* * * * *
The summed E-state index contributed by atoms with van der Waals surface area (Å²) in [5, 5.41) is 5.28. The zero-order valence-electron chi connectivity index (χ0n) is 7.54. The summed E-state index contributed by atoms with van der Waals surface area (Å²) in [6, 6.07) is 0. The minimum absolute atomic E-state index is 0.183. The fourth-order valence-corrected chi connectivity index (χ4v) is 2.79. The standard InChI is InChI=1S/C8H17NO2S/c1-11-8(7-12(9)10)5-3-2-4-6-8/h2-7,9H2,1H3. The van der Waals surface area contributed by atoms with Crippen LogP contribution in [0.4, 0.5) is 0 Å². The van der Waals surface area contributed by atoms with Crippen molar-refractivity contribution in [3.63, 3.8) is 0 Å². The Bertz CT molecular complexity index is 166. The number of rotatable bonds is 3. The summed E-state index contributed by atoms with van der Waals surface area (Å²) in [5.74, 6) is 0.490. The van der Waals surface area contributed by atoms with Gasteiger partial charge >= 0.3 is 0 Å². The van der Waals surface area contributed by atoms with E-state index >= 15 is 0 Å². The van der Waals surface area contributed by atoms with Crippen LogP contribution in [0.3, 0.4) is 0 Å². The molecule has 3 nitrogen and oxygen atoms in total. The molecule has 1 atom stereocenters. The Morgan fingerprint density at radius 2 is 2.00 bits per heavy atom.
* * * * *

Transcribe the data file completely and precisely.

The summed E-state index contributed by atoms with van der Waals surface area (Å²) in [5, 5.41) is 5.28. The zero-order valence-electron chi connectivity index (χ0n) is 7.54. The summed E-state index contributed by atoms with van der Waals surface area (Å²) in [6, 6.07) is 0. The minimum absolute atomic E-state index is 0.183. The fourth-order valence-corrected chi connectivity index (χ4v) is 2.79. The standard InChI is InChI=1S/C8H17NO2S/c1-11-8(7-12(9)10)5-3-2-4-6-8/h2-7,9H2,1H3. The van der Waals surface area contributed by atoms with Crippen LogP contribution in [0.4, 0.5) is 0 Å². The van der Waals surface area contributed by atoms with Crippen molar-refractivity contribution in [3.63, 3.8) is 0 Å². The Bertz CT molecular complexity index is 166. The number of rotatable bonds is 3. The summed E-state index contributed by atoms with van der Waals surface area (Å²) in [5.74, 6) is 0.490. The van der Waals surface area contributed by atoms with Gasteiger partial charge >= 0.3 is 0 Å². The van der Waals surface area contributed by atoms with E-state index >= 15 is 0 Å². The van der Waals surface area contributed by atoms with Crippen LogP contribution in [0.3, 0.4) is 0 Å². The molecule has 3 nitrogen and oxygen atoms in total. The molecule has 1 atom stereocenters. The Morgan fingerprint density at radius 2 is 2.00 bits per heavy atom.